Preparing for Your Time Abroad


In light of last week’s reflection, I’ve been thinking more about the things that were and would have been useful to know to prepare for in advance prior to departing. Depending on the program and your school’s own communication, you will be given orientation tips on what to prepare. Here are just a few that I believe are important to emphasize no matter where you’re going abroad.


Of course, of utmost importance is knowing how you will get by, monetarily speaking. The last thing you want to do is find yourself in a situation where your balance declines while out and about only two months into your four month stay – would not be fun. My biggest piece of advice here is to BUDGET, and I can’t emphasize that enough; Be very aware of how much you have versus how much you’re willing to spend while abroad. For some, that means sticking to a strict weekly general allowance for food, needs, and fun. If you know you’ll be going out on excursions the first few weekends, or are aware of big event dates down the line, plan ahead to save up more of your overall budget for that time.

Other things to keep in mind are:

Avoid carrying big sums of cash – it’s easier to lose.

Know whether dollars are an accepted form of currency where you are going. If not, keep in mind exchange rates and where to exchange.

Try to exchange some money beforehand for emergencies. If doing so, it’s advisable to exchange through your bank as they will give you a better exchange rate than say if you were to exchange at an airport (that can be VERY pricey). Make sure to request an exchange at least two weeks in advance as more often than not, the currency has to be shipped and that can take a while.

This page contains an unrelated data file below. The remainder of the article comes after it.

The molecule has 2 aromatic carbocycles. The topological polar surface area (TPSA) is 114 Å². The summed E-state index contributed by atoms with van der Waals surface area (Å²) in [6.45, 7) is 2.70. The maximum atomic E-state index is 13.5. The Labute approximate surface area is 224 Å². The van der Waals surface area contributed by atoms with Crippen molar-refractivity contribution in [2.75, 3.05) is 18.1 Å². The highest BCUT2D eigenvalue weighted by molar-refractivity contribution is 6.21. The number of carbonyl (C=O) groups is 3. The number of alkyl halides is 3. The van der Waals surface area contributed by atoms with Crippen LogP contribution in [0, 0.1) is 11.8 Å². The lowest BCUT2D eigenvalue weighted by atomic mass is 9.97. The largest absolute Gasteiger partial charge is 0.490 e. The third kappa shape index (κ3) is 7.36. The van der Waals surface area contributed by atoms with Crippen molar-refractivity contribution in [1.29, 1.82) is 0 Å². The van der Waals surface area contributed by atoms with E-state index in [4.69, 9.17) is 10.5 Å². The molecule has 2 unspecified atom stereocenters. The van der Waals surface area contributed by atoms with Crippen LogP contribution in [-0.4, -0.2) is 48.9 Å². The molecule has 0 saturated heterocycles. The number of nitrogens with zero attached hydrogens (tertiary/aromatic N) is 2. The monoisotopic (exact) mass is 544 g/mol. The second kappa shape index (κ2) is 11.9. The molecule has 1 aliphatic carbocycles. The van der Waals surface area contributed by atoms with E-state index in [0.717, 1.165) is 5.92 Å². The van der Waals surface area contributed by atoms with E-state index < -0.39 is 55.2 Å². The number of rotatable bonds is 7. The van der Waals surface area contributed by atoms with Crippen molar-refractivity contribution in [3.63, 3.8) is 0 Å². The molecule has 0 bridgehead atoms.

Check whether you are eligible for credit cards that don’t charge foreign transaction fees for every use. If you have Chase, the Chase Sapphire credit card is optimal for this.

Budgeting doesn’t mean you have to be stingy with yourself either – go have fun. Buy and try new things and let yourself indulge, just be mindful of how much and how often your indulging.


Be aware of whether your phone plan will cover you while abroad. If you find that you will not have service, make sure to ask whether your phone is or can be unlocked to purchase a new SIM card wherever you’re going. Most phone companies require that you have your phone for a certain time (~6 months) before it can be unlocked. If yours cannot be unlocked, try to buy a prepaid phone before leaving as they can be much pricier abroad.


Know exactly what the requirements are for entering and leaving your country, this is especially crucial due to the current times we find ourselves in with the COVID-19 surge. In my case, for entering Costa Rica, there were a few things I had to keep in mind both as required for entering which included a CR healthpass ( and vaccination record card, as well as other recommended documents.

Of the recommended items, both my program and school requested that I bring: a letter from my home and study abroad institution stating the purpose and duration of my stay, my insurance plan card (CSCI as provided through AIFS, my program provider), and photocopies of my passport and birth certificate. I highly recommend bringing these items as well as they are very helpful once landing and arriving and before leaving the SJO airport in Costa Rica. The letters were especially important as they helped clear me for my stamp approval at SJO where the immigration officer asked many questions regarding my visit and my plans for renewing my 90-day tourist visa. As a side, if you are heading to Costa Rica and staying for longer than 90 days, make sure you have a departure plan to renew your tourist-visa (you have to leave for at least 72 hours; for example, many head off to Panama for a 3-day weekend).

In summary: plan and budget AHEAD of time. Doing so will save you a lot of time, money, and stress.

Image 1: Volcano river view

Image 2: La Fortuna Waterfall